Thursday, 10 November 2011

Thank God We Have White Guys To Explain How Women And Black People Should Act

I don't have enough time (though I certainly have sufficient vitriol) to tear apart this horrendously inaccurate and occasionally creepy National Review article on the subject of Herman Cain's recent troubles over multiple charges of sexual harassment  Fortunately, Charles P. Pierce has done a lot of the work already, with his characteristic flair.  It's particularly impressive to watch someone argue that contracting a disease with a 30% chance of survival should count against five women alleging sexual harassment or sexual assault against them.  Presumably, if that number had fallen to 10%, he could have gotten away with chasing them into the bathrooms and slapping their faces with "little Cain".

One thing I did want to pick up on, though, was this quote here:
Cain, who has not as of yet actually been accused of engaging in sexual intercourse with a female subordinate, finds himself in the "sexual harassment" labyrinth, from which there are few paths out in the present era.
This is indicative of the confusion that lies at the heart of much of the white noise that endlessly hisses away throughout these free-for-alls: the Puritanical inability (or refusal) to comprehend that sexual harassment and sexual intercourse aren't remotely the same thing.  Indeed, it's pretty difficult to manage both of them at the same time with the same person.  The majority of this article - when it isn't busy trying to persuade us that it's actually the people in power who are the victims of all those hot little pieces of pert young ass - is the lament that for some reason, it's harder to get away with telling women they won't be hired if they don't put out than it is finding people who want to sleep with you, and then sleeping with them.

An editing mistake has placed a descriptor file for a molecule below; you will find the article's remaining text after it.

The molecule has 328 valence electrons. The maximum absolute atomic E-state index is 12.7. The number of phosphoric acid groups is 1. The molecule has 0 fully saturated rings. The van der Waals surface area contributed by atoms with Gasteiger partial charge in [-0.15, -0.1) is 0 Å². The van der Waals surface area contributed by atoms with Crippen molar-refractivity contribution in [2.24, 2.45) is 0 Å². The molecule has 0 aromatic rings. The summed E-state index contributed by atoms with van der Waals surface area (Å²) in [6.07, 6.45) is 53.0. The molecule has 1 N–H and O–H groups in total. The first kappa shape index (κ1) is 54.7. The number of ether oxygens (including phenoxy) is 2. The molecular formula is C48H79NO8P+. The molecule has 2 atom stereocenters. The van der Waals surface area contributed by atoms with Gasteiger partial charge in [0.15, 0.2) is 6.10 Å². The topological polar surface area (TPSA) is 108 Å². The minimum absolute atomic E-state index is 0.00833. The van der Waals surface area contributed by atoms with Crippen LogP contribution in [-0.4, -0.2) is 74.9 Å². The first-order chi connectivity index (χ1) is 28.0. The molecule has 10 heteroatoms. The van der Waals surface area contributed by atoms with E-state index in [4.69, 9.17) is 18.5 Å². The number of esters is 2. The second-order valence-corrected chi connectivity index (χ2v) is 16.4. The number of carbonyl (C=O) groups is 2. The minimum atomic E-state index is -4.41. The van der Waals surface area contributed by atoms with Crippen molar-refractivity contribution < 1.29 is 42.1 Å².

It's almost as if in Hanson's deranged mind Cain deserves credit for the fact that he's too unattractive to have managed to commit adultery.  "Sure, he kept trying to get his subordinates to fuck him, but no-one's even suggested he was ever successful."  Of course, the true giveaway as to what's really going on here is this:
Monica Lewinsky[s] ... subordinate status in an asymmetrical relationship with her putative boss should, in terms of doctrinaire sexual harassment, have made her a victim and the president a predator, irrespective of her eager consent. 
Let's take a moment to let that sink in: "doctrinaire sexual harassment" shouldn't take into account whether both parties were eager to get their freak on.  I'm not particularly interested in defending Clinton's actions in general, but the above quote is a flashing warning light - this is an article about how extra-marital sex and sexual harassment both have "sex" in their names, and sex is icky.

Until these people pull themselves together and start making distinctions between behaviour they find appalling as observers, and behaviour people find appalling as victims of it, we're going to have to face this nonsense every time. Moreover, until they reach enlightenment, Hanson and his ilk are going to continue to remain hilariously unaware of their implicit sexism: "Why is horndoggery more acceptable just because the woman's into it"?

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